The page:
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Home Publications Blogs Beat the Press "Skilled Workmen in Demand Despite Vast Unemployment"

"Skilled Workmen in Demand Despite Vast Unemployment"

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Saturday, 28 April 2012 16:23

That was the headline of a Washington Post article (March 13, 1935, p 22). The subhead was, "technological progress has been so rapid during the depression that welders and other experts, idle since 1929, are outmoded." The first paragraph told readers:

"unemployment may run into the millions, but as the iron, steel, and metal-working industries improve, a scarcity of skilled workmen is developing, states the magazine Steel this week."

This shows that technology might change rapidly, but economic reporting at the Washington Post doesn't. Many of the stories it has written in the last two years about shortages of skilled workers in the midst of mass unemployment could have been plagiarized from this 1935 piece.

It is also striking that this piece, like much current economic reporting, relies exclusively on business sources. The article does not make any reference to any independent experts and of course, no one from a union or any workers' organization.

(Thanks to Seth Ackerman for sending me this gem from the past.)

Comments (5)Add Comment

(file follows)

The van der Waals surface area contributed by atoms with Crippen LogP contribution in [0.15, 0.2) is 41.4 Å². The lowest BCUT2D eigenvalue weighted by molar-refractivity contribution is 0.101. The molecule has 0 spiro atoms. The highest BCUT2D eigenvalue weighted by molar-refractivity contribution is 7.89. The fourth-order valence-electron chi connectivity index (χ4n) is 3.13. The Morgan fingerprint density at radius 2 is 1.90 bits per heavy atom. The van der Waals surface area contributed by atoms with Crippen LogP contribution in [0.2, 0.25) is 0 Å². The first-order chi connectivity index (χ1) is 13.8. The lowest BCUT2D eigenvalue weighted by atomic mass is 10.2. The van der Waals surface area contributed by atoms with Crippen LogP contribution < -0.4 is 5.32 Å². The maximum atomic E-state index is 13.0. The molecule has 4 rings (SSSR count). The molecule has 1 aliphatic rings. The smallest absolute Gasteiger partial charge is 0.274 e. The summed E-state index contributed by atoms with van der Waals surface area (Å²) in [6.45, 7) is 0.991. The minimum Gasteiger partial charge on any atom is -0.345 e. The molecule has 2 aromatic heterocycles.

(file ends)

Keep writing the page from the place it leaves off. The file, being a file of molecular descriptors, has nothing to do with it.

Classic!
written by cemmcs, April 28, 2012 7:15
What a great find!
...
written by Kat, April 29, 2012 7:18
Yes, thank you very much Seth Ackerman.
"You may think you are living in modern times, here and now, but that's the necessary illusion of every age." -E.L. Doctorow

Anyway, Frank Bruni is serving as the mouthpiece of our corporate leaders today. It's his turn.
...
written by Ellis, April 29, 2012 8:17
Thanks, this is truly a gem!
Same thing on CNN
written by AndrewSolarski, April 29, 2012 9:32
CNN also ran this same story, again, at http://money.cnn.com/galleries...d=HP_River - I can't find qualified employees. Propaganda never takes a day off.
...
written by Christian Mannhood, April 29, 2012 9:31
This is the best article on the subject, entitled "100K Manufacturing Jobs". That 100K job? Well wait 10 years, maybe.

An aspiring machinist -- a popular factory job -- can start training at 18 and then do a one- or two-year manufacturing apprenticeship. In five years, he or she could be making more than $50,000. In 10 years, that could double to $100,000.

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About Beat the Press

Dean Baker is co-director of the Center for Economic and Policy Research in Washington, D.C. He is the author of several books, his latest being The End of Loser Liberalism: Making Markets Progressive. Read more about Dean.

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